• Mulching with grass or crop residue will have to be replenished more often than wood or bark chip residue, which the latter can last up to 5 years. Also, mulching with larger wood pieces reduces rodent populations and subsequent impacts on the shelterbelt.

Weed control and the nearby microclimate

In areas where there is complete weed control, the microclimate and microenvironment near a new shelterbelt is normally warmer and drier than the area surrounding it. Diversity of plant species in this area is diminished as well. Therefore, with less weed control there is more biodiversity in the area (more species, more habitats, etc.). Both weed control and biodiveristy is important, so this is something to think about while planning and maintaining your shelterbelt.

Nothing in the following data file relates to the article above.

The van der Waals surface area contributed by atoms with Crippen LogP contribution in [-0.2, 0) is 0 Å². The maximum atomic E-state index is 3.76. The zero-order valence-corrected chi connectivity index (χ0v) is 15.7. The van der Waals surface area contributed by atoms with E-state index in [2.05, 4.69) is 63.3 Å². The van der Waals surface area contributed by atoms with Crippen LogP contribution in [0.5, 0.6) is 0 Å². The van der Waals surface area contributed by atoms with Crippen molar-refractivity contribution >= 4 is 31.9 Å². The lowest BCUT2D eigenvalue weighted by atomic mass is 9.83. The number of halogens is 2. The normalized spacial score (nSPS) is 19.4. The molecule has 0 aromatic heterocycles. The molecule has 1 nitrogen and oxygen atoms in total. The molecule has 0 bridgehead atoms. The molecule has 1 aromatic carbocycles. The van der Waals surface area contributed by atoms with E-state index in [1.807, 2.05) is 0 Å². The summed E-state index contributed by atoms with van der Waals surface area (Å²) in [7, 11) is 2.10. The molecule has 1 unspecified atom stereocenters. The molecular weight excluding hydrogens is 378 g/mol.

Pruning trees and shrubs


Tree pruning is the act of trimming or cutting away certain branches or stems of a tree to help the tree thrive and increase productivity, fruitfulness and growth. The three main reasons to prune a shelterbelt are to remove branches for disease control, hazard prevention, and/or aesthetic purposes. Pruning can help strengthen the plant and promote rapid growth, and can be done during multiple times of the year. 

How pruning affects plant growth

When you prune a tree, you remove top growth but not root growth. Less top growth subsequently requires less water and nutrients. This greater amount of roots supplying nutrients to a reduced amount of top growth results in strong, rapidly growing, above-ground tree parts. 

  • Note that (often unwanted) suckers/shoots near the tree or shrub can rapidly develop as a consequence of this strong growth.
  • Shoots often develop from the site of the pruning cut and grow in the same direction that the past branch had been. 
  • However, pruning should not be avoided because of the chance of shoots developing, since there are many other benefits to pruning.


There are three main reasons for pruning shelterbelts: